Research revealed a mutation in patients with the rare genetic disease Congenital Diserythropoietic Anemia (CDA II) whose origin is a joint ancestral father dating back 2,400 years following the Babylonian exile.
Growth Stimulation Therapy, July 2011
Physicians jointly initiated a research study to test whether a new nutritional supplement developed by a team of specialists at the hospital could stimulate the growth process in low-stature and underweight children and significantly improve their quality of life.
New Gene Discovery: Mental Retardation, December 2010
Scientists identified SOBP, a gene responsible for the development of mental retardation. The results of the research were published in the October 2010 edition of the American Journal of Human Genetics.
Atopic Dermatitis - Prospective Study, January 2008
Children aged 2-10 years with Atopic Dermatitis were invited to participate in a three-month study by the Dermatology Unit at Schneider Children’s. The research aimed to investigate the effectiveness of a new cream for treatment.
Cotton Buds, May 2007
A prospective study was conducted with the aim of investigating the causes of Otitis Externa (OE) and reducing the incidence of infection. It revealed that that more than 70% of the participants presenting OE had their ears cleaned with cotton buds within the preceding 10 days. The results of the research appeared in the International Journal of Pediatric Otorhinolaryngology.
Obese Children and Cardiovascular Disease, May 2007
The study reviewed the medical folders of 262 children and adolescents (all above the 95th percentile of body mass weight according to age and gender) from the ages of 5-18½, and found that about half the children had high blood pressure; about a third showed high cholesterol levels in the blood; while others suffered from fatty livers and resistance to insulin.
New Gene Discovery: Hair Dandruff, March 2007
Researchers announced the discovery of a new gene ST14 that causes skin dandruff and other hair ailments. Their findings were published in the American Journal for Human Genetics. Schneider’s geneticists worked in cooperation with dermatologists and described a new genetic syndrome that causes flaking of the skin and changes in the hair called Autosomal Recessive Ichthyosis and Hypotrichosis (ARIH).
Insulin Pump Therapy, January 2007
Research found that the subcutaneous insulin pump, a continuous infusion beneath the skin which hourly discharges pre-determined amounts of insulin, not only eradicated the need for a painful injection thrice daily, but also dramatically improved the control of diabetes.
Nasal Sprays, November 2006
Research found that flu vaccination via nasal spray is 53% more effective than vaccination via injection. The study involved 114 medical centers around the world. The research findings have been published in the Pediatric Infectious Disease Journal.
New Gene Discovery: Infantile Bilateral Striatal Necrosis (IBSN), September 2006
Researchers identified the mutated gene causing the fatal degenerative disease Infantile Bilateral Striatal Necrosis (IBSN). The gene, whose name is NUP62, was found on chromosome 19, and controls the passage of protein from the cell’s cytoplasm to the nucleus.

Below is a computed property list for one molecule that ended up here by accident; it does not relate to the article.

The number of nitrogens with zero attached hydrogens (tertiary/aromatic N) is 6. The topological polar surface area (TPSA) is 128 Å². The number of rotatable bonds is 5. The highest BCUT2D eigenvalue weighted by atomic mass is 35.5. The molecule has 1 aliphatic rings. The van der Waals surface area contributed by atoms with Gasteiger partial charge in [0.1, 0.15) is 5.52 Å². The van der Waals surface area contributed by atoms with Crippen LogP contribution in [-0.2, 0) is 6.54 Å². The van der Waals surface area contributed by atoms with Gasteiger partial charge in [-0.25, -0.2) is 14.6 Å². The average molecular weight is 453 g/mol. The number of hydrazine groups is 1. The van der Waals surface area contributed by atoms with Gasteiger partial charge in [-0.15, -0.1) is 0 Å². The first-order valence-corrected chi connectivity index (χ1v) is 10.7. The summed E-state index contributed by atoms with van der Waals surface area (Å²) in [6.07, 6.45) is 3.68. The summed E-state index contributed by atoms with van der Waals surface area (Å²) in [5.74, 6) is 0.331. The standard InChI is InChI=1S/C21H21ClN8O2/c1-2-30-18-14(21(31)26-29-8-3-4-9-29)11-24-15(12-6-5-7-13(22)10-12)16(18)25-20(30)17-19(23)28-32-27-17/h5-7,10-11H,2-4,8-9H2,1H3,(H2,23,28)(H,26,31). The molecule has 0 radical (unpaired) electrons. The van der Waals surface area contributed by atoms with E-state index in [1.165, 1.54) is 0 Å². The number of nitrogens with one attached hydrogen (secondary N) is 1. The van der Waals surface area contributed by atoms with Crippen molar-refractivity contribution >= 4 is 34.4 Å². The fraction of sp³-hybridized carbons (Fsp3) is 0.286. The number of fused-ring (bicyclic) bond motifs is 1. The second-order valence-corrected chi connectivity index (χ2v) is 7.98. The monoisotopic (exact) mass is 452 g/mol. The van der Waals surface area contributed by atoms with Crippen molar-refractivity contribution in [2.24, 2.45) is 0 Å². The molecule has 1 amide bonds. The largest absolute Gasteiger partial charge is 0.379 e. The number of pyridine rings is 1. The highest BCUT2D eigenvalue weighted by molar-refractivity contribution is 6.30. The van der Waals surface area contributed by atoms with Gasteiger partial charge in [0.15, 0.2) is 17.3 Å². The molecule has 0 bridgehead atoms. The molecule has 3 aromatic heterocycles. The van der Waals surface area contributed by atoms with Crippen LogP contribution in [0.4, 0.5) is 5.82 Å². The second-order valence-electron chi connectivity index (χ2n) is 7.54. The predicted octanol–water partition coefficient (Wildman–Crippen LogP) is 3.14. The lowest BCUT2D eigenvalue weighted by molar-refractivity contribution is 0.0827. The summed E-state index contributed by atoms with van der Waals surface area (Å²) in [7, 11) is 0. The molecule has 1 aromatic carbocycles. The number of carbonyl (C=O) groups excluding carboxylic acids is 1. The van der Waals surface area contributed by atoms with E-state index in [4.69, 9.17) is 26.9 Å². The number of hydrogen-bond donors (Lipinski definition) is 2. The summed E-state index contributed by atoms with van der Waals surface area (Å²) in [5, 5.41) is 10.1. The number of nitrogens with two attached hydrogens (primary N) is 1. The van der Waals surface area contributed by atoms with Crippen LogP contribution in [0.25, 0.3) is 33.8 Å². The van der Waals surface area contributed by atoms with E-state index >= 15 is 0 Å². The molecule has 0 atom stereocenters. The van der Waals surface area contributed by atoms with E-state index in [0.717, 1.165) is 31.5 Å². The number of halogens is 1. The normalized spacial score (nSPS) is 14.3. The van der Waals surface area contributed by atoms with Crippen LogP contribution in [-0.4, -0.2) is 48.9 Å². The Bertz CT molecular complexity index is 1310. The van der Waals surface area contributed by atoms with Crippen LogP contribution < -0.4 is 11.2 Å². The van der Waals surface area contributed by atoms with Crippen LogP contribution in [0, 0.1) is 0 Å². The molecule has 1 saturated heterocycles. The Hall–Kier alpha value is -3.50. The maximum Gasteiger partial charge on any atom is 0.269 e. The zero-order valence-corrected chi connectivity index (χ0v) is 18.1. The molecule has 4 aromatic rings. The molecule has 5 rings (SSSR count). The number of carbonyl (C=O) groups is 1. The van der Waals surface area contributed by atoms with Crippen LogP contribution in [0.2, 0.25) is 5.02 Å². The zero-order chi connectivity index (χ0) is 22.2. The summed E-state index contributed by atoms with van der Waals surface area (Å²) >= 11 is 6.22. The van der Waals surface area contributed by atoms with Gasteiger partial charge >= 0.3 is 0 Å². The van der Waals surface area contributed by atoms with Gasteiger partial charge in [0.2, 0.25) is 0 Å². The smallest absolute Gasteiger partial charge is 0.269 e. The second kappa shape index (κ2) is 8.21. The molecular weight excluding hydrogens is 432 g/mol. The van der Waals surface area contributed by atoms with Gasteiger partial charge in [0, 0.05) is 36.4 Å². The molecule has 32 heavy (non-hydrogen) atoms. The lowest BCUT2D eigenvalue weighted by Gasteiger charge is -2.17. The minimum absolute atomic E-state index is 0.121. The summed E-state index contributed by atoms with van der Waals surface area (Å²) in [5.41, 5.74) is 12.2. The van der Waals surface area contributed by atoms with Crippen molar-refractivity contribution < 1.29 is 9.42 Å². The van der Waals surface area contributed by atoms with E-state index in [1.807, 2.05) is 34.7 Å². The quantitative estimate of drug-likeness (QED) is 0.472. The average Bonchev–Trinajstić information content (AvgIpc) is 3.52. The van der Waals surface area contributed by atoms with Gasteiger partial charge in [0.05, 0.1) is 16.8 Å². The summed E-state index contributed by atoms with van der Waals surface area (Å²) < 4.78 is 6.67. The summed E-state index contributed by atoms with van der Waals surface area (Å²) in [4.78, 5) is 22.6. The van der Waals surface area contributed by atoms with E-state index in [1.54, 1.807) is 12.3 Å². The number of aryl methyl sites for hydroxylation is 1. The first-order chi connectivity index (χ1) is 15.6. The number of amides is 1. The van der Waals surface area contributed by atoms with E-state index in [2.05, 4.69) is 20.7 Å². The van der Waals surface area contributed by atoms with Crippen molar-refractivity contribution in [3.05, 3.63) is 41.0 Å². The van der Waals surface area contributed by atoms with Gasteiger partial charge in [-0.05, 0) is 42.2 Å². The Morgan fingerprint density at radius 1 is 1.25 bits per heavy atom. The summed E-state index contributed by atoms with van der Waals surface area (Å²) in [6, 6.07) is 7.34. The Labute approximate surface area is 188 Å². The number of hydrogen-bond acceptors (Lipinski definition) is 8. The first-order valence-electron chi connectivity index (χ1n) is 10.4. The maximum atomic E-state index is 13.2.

Obesity Prevention – Prospective Study, August 2006
Children between the ages of 5-8 with a propensity towards obesity were invited to participate in a study which included nutritional counseling, medical checks and psychological support.
Omega 3 for Childhood Depression, June 2006
Research revealed that Omega 3 is an effective agent in treating the problem of depression in children without the need for further psychiatric drugs.
Precocious Puberty is Likely Hereditary, May 2006
Precocious Puberty (early onset of physical signs of sexual maturity), previously thought to occur at random, is likely an inherited condition.
New Gene Discovery: Mental Retardation, December 2005
Schneider researchers were the recipients of two prizes by the Israel Genetics Society and the Israeli Pediatricians Society for their discovery of a new gene causing mental retardation. The results of the research were presented in October at the Conference for the American Society of Human Genetics in Salt Lake City, USA. The researchers initially located the defective gene on chromosome 19, after which they identified the gene itself. The biological function of the new gene called CC2D1A was previously unknown.
Scientific Advisory Committee
Efforts to conduct multicenter research studies of the highest standards prompted Schneider Children's to establish an international Scientific Advisory Committee in mid-2009. Leading scientists from some of the finest institutions in the world have joined this august team:
Prof. Marc E. Rothenberg, Director of the Division of Allergy and Immunology at Cincinnati Children's Hospital Medical Center
Prof. Steven Altschuler, President and CEO of The Children’s Hospital of Philadelphia
Dr. Sheldon L. Kaplan, Head of the Department of Medicine at Texas Children’s Hospital in Houston
Prof. Wieland Kiess, Dean and Chairman of the Board of the Medical Faculty at the University of Leipzig, Germany, and Director of the Hospital for Children and Adolescents in Leipzig
Prof. Mark A. Sperling, Professor of Pediatric Endocrinology and Chair Emeritus of the Department of Pediatrics at the University of Pittsburgh School of Medicine, Children’s Hospital of Pittsburgh
Schneider Children's is located alongside the Felsenstein Medical Research Center, which houses 50 laboratories dedicated to applied medical research. They include:
The Cardiac Research Laboratory, which conducts physiological research
The Medical Genetics Laboratories - Molecular Genetics and Cytogenetics
The Pediatric Endocrinology and Diabetes Laboratory
Diabetes Technology Center
Six Hematology-Oncology Research Laboratories
- Cancer Immunology
- Cancer Cytogenetics
- Hematopoiesis Stem Cell, Bone Marrow
- Molecular Genetics in Hematology